The effect of dynamic movement tasks on the restrictive properties of rigid strapping tape

Ainslee O'Connell, Herbert Jelinek, Luke Donnan

Research output: Contribution to journalMeeting Abstractpeer-review

Abstract

Background:

Ankle injuries are one of the most common sporting injuries in athletes. The combination of plantarflexion and inversion during jumping and cutting tasks increases vulnerability to a lateral ankle sprain injury during dynamic sports. Taping modalities are routinely used to reduce the risk of ankle injury, even though some research suggests the restrictive properties of tape may reduce during exercise. The purpose of this study was to determine whether a time point exists where the restrictive properties of prophylactic ankle taping reduces.

Method:

Forty-two participants (29 men, 13 women; age: 22.09±2.79yrs; height: 180.78±8.45cm; mass: 79.35 ±13.35kg) were recruited to complete a repeat measures, randomized control trial. Participants with taped (n=21) or untaped ankles (n=21) completed sets of ten cut-tasks at zero minutes, and again at five-minute intervals up to and including 20 minutes. A dynamic fatigue protocol was also completed between sets of cut-task trials to simulate sporting activity. Measures of ankle angles at the selected temporal events, peaks of gastrocnemius, fibularis longus and vastus medialis muscle activity, heart rate (HR) and rating of perceived exertion (RPE) were collected.

Results:

Significant increases in RPE and HR were noted in both the taped and non-taped groups at all time points, suggesting fatigue effects were consistent across both groups. The taped group showed significant increases in foot adduction at initial contact from 0-10min (p=0.03), 0-15min (p=0.04) and 0-20min (p≤0.001), and increased peak ankle dorsiflexion from 0-15min (p≤0.001). Non-significant increases in plantar-flexion were also observed from 15-20 minutes. The taped-group showed a significant increase in gastrocnemius activation during the load acceptance phase from 10-20mins (p≤0.05). Sagittal and transverse plane ankle angle peaks were also shown to converge from 15-20 minutes, although the taped group consistently displayed a reduced range of motion.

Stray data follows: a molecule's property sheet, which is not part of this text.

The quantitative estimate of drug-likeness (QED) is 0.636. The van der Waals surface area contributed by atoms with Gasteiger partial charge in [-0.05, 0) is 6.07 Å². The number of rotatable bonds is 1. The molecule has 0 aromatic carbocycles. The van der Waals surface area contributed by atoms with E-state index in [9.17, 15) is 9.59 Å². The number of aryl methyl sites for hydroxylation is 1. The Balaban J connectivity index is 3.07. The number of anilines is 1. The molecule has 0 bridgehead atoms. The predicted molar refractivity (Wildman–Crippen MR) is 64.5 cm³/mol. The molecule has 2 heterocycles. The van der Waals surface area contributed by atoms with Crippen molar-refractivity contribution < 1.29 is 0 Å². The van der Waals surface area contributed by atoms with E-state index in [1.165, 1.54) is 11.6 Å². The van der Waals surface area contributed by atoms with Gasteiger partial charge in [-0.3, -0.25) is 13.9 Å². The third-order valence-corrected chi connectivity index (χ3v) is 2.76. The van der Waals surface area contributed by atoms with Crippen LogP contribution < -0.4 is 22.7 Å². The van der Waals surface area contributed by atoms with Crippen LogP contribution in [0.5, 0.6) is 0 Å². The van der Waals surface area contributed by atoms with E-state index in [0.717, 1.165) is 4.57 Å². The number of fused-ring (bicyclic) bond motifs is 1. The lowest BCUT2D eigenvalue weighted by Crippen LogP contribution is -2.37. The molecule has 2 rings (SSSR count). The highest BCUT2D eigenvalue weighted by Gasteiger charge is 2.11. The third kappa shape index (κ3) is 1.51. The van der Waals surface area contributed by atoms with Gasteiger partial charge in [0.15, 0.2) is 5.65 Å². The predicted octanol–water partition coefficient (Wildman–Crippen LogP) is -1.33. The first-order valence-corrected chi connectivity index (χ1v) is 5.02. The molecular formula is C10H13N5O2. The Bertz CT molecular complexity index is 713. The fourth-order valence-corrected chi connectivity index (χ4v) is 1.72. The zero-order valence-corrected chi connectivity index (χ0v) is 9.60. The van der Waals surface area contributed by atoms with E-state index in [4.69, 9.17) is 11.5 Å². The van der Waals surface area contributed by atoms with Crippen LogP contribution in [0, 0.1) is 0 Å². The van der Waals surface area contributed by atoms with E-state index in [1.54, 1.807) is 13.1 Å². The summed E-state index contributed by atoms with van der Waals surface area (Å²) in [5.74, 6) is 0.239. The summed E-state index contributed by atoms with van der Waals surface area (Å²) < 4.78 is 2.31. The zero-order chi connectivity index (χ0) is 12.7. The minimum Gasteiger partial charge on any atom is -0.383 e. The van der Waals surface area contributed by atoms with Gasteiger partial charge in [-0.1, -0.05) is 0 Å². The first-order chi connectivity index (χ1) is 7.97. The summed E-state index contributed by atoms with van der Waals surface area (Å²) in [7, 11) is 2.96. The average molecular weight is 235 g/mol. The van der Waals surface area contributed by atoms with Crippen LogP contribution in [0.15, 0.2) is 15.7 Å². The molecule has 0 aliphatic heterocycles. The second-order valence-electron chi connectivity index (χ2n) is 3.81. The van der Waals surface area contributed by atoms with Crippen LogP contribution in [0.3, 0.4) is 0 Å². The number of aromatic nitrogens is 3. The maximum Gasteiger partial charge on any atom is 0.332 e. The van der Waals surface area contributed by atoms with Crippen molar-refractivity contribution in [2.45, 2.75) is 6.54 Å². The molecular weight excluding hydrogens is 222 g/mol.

Discussion:

The findings of this study indicated that the restrictive benefits of self-adherent strapping tape decreased following 15 minutes of fatigue inducing dynamic activity, although the available movement is still less than the non-taped group. An awareness of such functional limitations following dynamic movement tasks will enable more appropriate use of ankle taping as an injury prevention tool.
Original languageEnglish
Article number48
Pages (from-to)15-15
Number of pages1
JournalJournal of Foot and Ankle Research
Volume12
Issue number1
DOIs
Publication statusPublished - 25 Sep 2019
Event2019 Australian Podiatry Conference - Adelaide, Australia
Duration: 22 May 201924 May 2019
https://podiatryconference.org.au/

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